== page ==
Handle with care: Guns are dangerous tools, treat them with respect

Let me start this right off the bat by saying, I support the Second Amendment. I have been hunting and shooting for nearly 40 of my 45 years on this earth. I killed my first deer with a .50 caliber muzzle loader, and I’ve been carrying a gun in the woods since I was 7 … Read More

We must remember that acts of kindness never go out of style

As we absorb our daily doses of man’s inhumanity to man on TV newscasts, it is heartening to know that acts of human kindness still happen daily. We should be proud that our communities continue to be blessed with individuals like: The social media followers who respond to fund raising efforts of their friends, relatives, … Read More

As we see it: Library funding important for communities

In today’s world of streaming video, music on-demand, online gaming, and electronic books you can read or listen to on your phone, tablet, or other device, printed books you borrow from the library can seem almost quaint. Sure, there are still plenty of bibliophiles who prefer a book they can hold in their hand, but … Read More

As we see it: Support your community, shop local

Back to school season will soon be upon us. That means school shopping and back to school sales. Whether you choose to send your kids back to school in a traditional classroom setting, or keep them home and choose non-traditional instruction until the COVID-19 crisis improves, you are going to have to buy certain school … Read More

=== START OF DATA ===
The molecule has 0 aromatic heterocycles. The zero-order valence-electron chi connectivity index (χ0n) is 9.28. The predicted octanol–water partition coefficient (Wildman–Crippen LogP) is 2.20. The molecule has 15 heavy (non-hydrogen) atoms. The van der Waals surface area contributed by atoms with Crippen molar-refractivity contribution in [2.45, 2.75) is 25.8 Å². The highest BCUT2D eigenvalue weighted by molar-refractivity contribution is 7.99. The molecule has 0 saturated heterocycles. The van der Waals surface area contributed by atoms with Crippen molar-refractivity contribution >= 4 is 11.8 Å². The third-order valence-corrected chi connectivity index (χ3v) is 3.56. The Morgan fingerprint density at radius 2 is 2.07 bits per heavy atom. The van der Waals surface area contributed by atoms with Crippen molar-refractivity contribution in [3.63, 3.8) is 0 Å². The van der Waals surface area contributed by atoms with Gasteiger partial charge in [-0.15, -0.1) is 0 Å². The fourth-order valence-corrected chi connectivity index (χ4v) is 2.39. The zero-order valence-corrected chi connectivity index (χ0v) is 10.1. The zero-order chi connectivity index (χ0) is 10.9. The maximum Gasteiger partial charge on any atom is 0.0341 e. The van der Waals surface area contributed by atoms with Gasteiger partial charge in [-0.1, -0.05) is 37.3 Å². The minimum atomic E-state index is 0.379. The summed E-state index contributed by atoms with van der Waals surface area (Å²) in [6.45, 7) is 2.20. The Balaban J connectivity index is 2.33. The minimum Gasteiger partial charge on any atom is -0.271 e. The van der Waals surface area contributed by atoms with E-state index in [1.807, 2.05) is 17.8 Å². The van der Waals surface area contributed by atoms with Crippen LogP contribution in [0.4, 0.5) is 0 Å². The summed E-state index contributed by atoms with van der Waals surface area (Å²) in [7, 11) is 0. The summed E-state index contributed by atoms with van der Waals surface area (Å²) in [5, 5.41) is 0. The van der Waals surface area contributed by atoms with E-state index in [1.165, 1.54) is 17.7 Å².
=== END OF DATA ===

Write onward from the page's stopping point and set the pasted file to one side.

Why is it impossible to outrun the hounds in our lives?

For years, I have resented the intrusion of telemarketers into our daily lives, constantly calling at all hours, trying to sell us stuff we don’t want or need. And I’ll never understand how they got my cell number.  I’ll share two examples of the craziness exhibited by those rude, pushy folks on the phone. My … Read More

Fatherhood after 40

Let’s be honest and open here – at 44, almost 45, I’m a bit long in the tooth to be the father of a toddler. But, here we are. I was 43 when my son was born. That’s the same age my grandfather was when I was born. Many of my peers and high school … Read More

We old soldiers should be proud of our service

I put a new sticker on the rear windshield of my almost new car. It shows the U.S. Army logo over these words:  “Soldier For Life”.  To me, it says I will always be proud of my time in the uniform of my country and that I will forever be a loyal supporter of the … Read More